Posted April 4, 2008

    Mr. Washington Goes to Mt. Vernon

    Having recently visited Mount Vernon on vacation, I was very interested to read 'Mount Vernon Love Story' by Mary Higgins Clark since I assumed it would lead into further insight of the relationship between George and Martha ('Patsy') Washington. Not only did it delve deeper into their relationship than was learned on the visit to their home, but it also provided a deeper insight into the history of the United States. The book's chapters alternate between the beginning of George and Martha's relationship and the end of his presidency. It's a very clever way of storytelling, and each chapter leads into the next with grace, bouncing between time. I must admit that this is the first book I've ever read by Mary Higgins Clark, so I am not familiar with her writing style. And I am sure that this book of history is quite different from her mystery books. It is her first book, however, and it shows. The love story in the title is more the love of Mount Vernon -- the home, the grounds, the idea of it, etc. -- than the love story between George and Martha Washington. It's about the growth of Mount Vernon and the love its owners and visitors had for it. And why they couldn't stop being excited returning to it day after day. Although I wasn't that drawn into the book and the romance between George and Martha, it was intriguing to learn some details about the Washingtons' lives. I especially enjoyed the chapter involving George introducing Martha to his domineering mother for the first time. Here, I felt drawn into the characters and loved the interaction between them. George tries to keep his temper in place over his mother's criticisms while Martha calms him down with her gentle touch. Unfortunately, this type of character development did not seem to continue through the rest of the book. It was definitely an enjoyable read, but I guess I was hoping for something more.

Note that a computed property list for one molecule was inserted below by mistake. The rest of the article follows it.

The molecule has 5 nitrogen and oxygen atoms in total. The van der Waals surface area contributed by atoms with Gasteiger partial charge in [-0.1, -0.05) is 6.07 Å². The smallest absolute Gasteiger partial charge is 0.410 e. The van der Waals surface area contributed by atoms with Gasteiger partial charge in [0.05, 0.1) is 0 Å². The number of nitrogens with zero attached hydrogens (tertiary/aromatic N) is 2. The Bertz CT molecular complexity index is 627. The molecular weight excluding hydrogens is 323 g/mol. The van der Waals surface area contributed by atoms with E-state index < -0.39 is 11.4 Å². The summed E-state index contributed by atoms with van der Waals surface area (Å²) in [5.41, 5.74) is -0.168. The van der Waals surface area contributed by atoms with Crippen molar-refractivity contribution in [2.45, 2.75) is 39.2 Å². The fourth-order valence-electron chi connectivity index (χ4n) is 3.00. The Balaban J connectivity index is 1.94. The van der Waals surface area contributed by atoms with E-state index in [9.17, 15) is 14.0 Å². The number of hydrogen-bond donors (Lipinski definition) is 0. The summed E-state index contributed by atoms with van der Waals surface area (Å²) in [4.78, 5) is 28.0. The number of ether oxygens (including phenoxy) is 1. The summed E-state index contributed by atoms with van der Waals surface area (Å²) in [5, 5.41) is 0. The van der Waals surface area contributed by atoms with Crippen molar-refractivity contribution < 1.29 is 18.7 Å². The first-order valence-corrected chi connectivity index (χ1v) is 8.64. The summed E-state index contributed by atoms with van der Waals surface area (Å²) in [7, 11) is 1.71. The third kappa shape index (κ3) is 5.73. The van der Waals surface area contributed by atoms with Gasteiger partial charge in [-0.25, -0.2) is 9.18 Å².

1 out of 1 people found this review helpful.

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  • Anonymous

    Posted July 7, 2002

    Mount Vernon Love Story

    A compelling story of a love that is timeless, a love that gave meaning to life...for the first President of the United States! How unique! Provides a peek into the soul of a the reluctant warrior and President, a man who remained very deeply in love with his beloved 'Patsy' over the course of a lifetime. It is this kind of love that surpasses mere passion and transforms lives. Interesting enough, just finished reading Shade of the Maple by Kirk Martin, in which this same kind of lifelong, intimate love is portrayed. You'll have a new respect for George Washington!

    1 out of 1 people found this review helpful.

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  • Anonymous